Those arrangements are carve-outs, and usually a health plan passes risk to its MBHO. "The carve-out remains very attractive to health plans, for a number of reasons," says Constance Horgan, ScD, a professor at Brandeis and director of the Schneider Institute. "The idea is to shift risk to someone who is expert at managing the risk. Lots of folks want to dump on MBHOs these days, but many of these organizations are very good at what they do."
In 2003, about 14 percent of health plans contract ed with a network that includes behavioral health care providers. The balance — 15 percent — handled everything internally. That’s a drop of 13 percentage points from the number that handled the benefit internally in 1999.
The Brandeis data show that fewer health plans are managing behavioral health internally, but that may be changing. "Plans are beginning to re-evaluate this issue," says Carl McDonald, an analyst at Morgan Stanley.
"Magellan loses the Aetna contract in 2006, and we have greater certainty that WellPoint plans to bring its behavioral health business in house," McDonald said in a research note. "Its contract with Magellan expires on Dec. 31, 2005."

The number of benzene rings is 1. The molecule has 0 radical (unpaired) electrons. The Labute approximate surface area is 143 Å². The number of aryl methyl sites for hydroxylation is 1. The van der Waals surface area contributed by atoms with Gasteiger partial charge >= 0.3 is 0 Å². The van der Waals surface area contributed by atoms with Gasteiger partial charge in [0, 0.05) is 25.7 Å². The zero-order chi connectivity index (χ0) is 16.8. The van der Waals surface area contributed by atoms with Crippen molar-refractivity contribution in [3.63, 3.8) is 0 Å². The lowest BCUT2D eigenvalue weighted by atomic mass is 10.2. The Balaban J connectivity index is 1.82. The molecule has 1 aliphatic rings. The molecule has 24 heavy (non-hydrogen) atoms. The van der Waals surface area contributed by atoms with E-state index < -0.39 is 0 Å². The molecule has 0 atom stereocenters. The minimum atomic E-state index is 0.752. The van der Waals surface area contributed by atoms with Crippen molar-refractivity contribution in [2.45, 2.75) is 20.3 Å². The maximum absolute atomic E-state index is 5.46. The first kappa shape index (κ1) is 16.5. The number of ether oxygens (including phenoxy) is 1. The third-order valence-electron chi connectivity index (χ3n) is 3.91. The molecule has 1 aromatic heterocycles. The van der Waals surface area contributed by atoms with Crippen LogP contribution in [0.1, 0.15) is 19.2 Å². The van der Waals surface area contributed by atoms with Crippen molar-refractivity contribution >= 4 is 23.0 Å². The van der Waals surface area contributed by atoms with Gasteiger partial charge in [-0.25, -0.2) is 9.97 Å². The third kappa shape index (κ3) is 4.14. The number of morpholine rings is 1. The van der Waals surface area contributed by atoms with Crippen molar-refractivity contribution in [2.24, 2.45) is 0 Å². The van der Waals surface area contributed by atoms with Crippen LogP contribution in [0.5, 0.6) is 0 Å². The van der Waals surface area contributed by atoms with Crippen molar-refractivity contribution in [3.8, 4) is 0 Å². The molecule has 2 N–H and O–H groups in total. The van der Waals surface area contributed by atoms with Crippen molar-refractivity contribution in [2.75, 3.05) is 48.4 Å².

Earlier this year, PacifiCare Behavioral Health started providing services to 800,000 Harvard Pilgrim Health Care enrollees who were covered by ValueOptions. So the substance abuse arena is changing. But whether all that will mean that more people who need help will get it remains to be seen.
"The problem of substance abuse is greatly underestimated and misunderstood in our society, among many people who should know better," says Joseph A. Califano Jr., president of the National Center on Addiction and Substance Abuse at Columbia University.
"We won’t begin to successfully address the problem until it is recognized as a medical issue by the public, politicians, and employers."